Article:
Conversely, praising trivial accomplishments and excessively tolerating bad behavior leads to the aforementioned too-high self-esteem. Limit praise to legitimately praise-worthy behavior. Of course, do set limits and issue criticisms as appropriate, although corporal punishment  is a no-no. That teaches that an acceptable response to bad behavior is violence.
Keep on the lookout for boy-friendly teachers at your son’s school. Perhaps visit classrooms and ask parents of boys at your child’s school. 87 percent of elementary school teachers are women, among the highest percentage in the world, so you may not have a high-quality male teacher to vie for.
But female teachers vary in how well they treat boys: Do they allow for plenty of movement: Active boys have a harder time sitting all day than do many girls. They may prefer reading about insects and monsters more than do girls.  They may like plot-driven stories of adventure and heroism more than talky books about relationships between girls who are clearly superior to the male protagonist. Does the teacher accept a measure of “hyperactivity” or is she too quick to refer the child to the principal or to a physician for Ritalin
Encourage your child to pursue extracurricular activities that are respectful of boys’–especially your boy’s ways of being. Sure, for some boys, that’s sports  and rough-housing but if your boy is, for example, artistic or bookish, of course, respect that. After school, some boys would rather read a book, draw pictures, or yes, watch TV or play a video game. In moderation, there is nothing wrong with that. Indeed, recent research finds that video games yield a surprising array of learning and personal development gains.
It’s long been argued that role models portrayed on TV and in movies affect kids. So boys need to see positive role models in the media, especially since their teachers will overwhelmingly be female

So…. Show your boy books with positive male protagonists. PBS has assembled this list, “Best Books for Boys.” It offers many types of model boys, not just athletes, soldiers, etc. nor just hyper-feminized types.

Do remember that even as boys get beyond the traditional age when parents read aloud to kids, your 6 to 10 year old may still enjoy it, and it’s a good parent-child bonding experience.
Similarly, encourage your child to watch TV shows and movies that present positive boy and men protagonists, who demonstrate heroism, prudent risk-taking and drive, used to admirable ends. Alas, there is a dearth of recent such movies so I’ve had to dig into the archive. Fortunately, all are available on NetFlix, Amazon Instant Video, etc:  Back to the Future, Home Alone, Dead Poets Society, ET, Field of Dreams, The Black Stallion, The Great Escape, James and the Giant Peach, It’s a Wonderful Life, The Lion King, Rocky, Big, The Red Balloon, Rudy, and the first Harry Potter movie: Harry Potter and the Sorcerer’s Stone.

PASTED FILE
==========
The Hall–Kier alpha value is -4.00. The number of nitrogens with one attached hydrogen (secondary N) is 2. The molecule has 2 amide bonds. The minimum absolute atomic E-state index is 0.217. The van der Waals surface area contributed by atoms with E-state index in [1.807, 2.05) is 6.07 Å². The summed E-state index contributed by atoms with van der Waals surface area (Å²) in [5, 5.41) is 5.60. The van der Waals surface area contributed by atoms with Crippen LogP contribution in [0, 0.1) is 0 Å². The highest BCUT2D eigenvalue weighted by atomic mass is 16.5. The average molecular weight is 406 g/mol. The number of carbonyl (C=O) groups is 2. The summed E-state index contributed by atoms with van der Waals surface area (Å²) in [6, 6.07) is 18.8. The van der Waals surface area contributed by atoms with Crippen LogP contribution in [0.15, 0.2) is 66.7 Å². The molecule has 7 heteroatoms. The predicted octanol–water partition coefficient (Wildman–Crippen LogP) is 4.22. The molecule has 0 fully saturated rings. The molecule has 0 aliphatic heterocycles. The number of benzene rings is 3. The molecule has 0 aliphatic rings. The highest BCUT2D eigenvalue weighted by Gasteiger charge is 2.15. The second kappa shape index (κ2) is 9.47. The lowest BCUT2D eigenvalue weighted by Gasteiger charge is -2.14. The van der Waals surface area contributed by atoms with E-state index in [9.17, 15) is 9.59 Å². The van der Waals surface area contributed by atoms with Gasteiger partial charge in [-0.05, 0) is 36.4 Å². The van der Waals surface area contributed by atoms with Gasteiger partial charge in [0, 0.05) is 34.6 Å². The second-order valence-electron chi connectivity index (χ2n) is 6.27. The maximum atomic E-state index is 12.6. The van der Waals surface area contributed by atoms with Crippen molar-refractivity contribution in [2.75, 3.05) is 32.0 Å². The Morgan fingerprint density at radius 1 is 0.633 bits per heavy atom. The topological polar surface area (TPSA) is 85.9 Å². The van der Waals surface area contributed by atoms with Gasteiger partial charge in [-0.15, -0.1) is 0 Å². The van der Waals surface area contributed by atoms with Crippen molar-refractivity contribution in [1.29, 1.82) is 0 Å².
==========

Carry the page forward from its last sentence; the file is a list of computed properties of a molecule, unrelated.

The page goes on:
Helping your child acquire reasonable but not excessive self-esteem lays the foundation for a thoughtful, fair-minded exploration of career options. How parents can facilitate that will be the subject of my next article, to appear in the next newsletter.

Marty Nemko is a career counselor and on the Coaltion for a White House Council on Boys and Men. His bio is in Wikipedia.

The Single Sex Classrooms Debate

The Single Sex Classrooms Debate by Michael Gurian (This article first appeared in the commission newsletter, The Proposal.)
When I began to develop nature-based theory more than 25 years ago, I did not know it would be used in all of the ways it has been.  I am proud of its application in our nation’s schools.  Our teachers are our heroes and they need all the tools they can get, especially to help struggling students.

Among my initial findings were the struggles both boys and girls experienced in schools and communities because the staff and parents were only learning about gender roles (which is indeed a very important topic) but not gender.  Gender, not gender roles, impacts every student’s learning curve.  My nature-based gender theory starts with gender brain science (the nature part of the human equation), then moves to nurture and culture; it gives teachers, parents and others a holistic way to create healthy social systems for both boys and girls.
Of course not everyone agrees with the gender lens.  The ACLU’s attack on single gender classrooms and schools is an example.  Utilizing “research” from a very small cadre of social thinkers that do not represent the ideas of most people in the field, they argue that differences between males and females are minimal, (i.e. the gender lens is unnecessary), and that allowing schools and parents to choose educational options is dangerous. These folks make their points by attacking schools, misquoting and misconstruing my work and the work of others in the field, and saying that they represent the gender science and the families of our era.